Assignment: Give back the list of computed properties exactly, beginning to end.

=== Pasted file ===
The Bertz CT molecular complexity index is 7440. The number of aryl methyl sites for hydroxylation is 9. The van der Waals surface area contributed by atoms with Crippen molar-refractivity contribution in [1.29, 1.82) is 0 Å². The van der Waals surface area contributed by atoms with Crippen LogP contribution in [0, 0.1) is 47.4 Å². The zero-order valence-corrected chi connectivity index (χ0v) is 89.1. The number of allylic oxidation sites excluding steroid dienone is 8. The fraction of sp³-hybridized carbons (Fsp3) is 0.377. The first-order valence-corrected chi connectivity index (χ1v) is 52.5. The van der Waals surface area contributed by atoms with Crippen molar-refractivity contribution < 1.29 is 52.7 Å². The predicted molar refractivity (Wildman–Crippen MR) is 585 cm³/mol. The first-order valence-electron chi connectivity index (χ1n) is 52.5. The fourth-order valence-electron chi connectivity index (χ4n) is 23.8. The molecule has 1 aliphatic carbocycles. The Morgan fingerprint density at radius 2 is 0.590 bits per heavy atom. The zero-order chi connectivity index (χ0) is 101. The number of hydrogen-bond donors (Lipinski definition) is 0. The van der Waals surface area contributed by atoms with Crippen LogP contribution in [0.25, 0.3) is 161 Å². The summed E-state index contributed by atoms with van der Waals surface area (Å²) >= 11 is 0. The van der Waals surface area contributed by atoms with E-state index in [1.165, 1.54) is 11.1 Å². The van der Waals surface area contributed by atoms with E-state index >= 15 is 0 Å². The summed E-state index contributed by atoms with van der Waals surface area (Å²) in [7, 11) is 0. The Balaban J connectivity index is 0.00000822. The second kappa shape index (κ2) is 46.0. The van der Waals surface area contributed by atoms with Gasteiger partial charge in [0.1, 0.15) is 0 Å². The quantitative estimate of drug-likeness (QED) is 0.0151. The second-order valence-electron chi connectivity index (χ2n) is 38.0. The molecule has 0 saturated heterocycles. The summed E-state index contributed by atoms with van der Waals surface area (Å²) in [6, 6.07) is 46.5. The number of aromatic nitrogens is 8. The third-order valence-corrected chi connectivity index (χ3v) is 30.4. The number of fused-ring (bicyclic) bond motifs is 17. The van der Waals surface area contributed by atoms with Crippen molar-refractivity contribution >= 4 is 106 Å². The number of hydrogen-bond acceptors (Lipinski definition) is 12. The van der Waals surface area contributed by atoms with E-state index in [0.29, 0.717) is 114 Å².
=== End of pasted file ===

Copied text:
The Bertz CT molecular complexity index is 7440. The number of aryl methyl sites for hydroxylation is 9. The van der Waals surface area contributed by atoms with Crippen molar-refractivity contribution in [1.29, 1.82) is 0 Å². The van der Waals surface area contributed by atoms with Crippen LogP contribution in [0, 0.1) is 47.4 Å². The zero-order valence-corrected chi connectivity index (χ0v) is 89.1. The number of allylic oxidation sites excluding steroid dienone is 8. The fraction of sp³-hybridized carbons (Fsp3) is 0.377. The first-order valence-corrected chi connectivity index (χ1v) is 52.5. The van der Waals surface area contributed by atoms with Crippen molar-refractivity contribution < 1.29 is 52.7 Å². The predicted molar refractivity (Wildman–Crippen MR) is 585 cm³/mol. The first-order valence-electron chi connectivity index (χ1n) is 52.5. The fourth-order valence-electron chi connectivity index (χ4n) is 23.8. The molecule has 1 aliphatic carbocycles. The Morgan fingerprint density at radius 2 is 0.590 bits per heavy atom. The zero-order chi connectivity index (χ0) is 101. The number of hydrogen-bond donors (Lipinski definition) is 0. The van der Waals surface area contributed by atoms with Crippen LogP contribution in [0.25, 0.3) is 161 Å². The summed E-state index contributed by atoms with van der Waals surface area (Å²) >= 11 is 0. The van der Waals surface area contributed by atoms with E-state index in [1.165, 1.54) is 11.1 Å². The van der Waals surface area contributed by atoms with E-state index >= 15 is 0 Å². The summed E-state index contributed by atoms with van der Waals surface area (Å²) in [7, 11) is 0. The Balaban J connectivity index is 0.00000822. The second kappa shape index (κ2) is 46.0. The van der Waals surface area contributed by atoms with Gasteiger partial charge in [0.1, 0.15) is 0 Å². The quantitative estimate of drug-likeness (QED) is 0.0151. The second-order valence-electron chi connectivity index (χ2n) is 38.0. The molecule has 0 saturated heterocycles. The summed E-state index contributed by atoms with van der Waals surface area (Å²) in [6, 6.07) is 46.5. The number of aromatic nitrogens is 8. The third-order valence-corrected chi connectivity index (χ3v) is 30.4. The number of fused-ring (bicyclic) bond motifs is 17. The van der Waals surface area contributed by atoms with Crippen molar-refractivity contribution >= 4 is 106 Å². The number of hydrogen-bond acceptors (Lipinski definition) is 12. The van der Waals surface area contributed by atoms with E-state index in [0.29, 0.717) is 114 Å².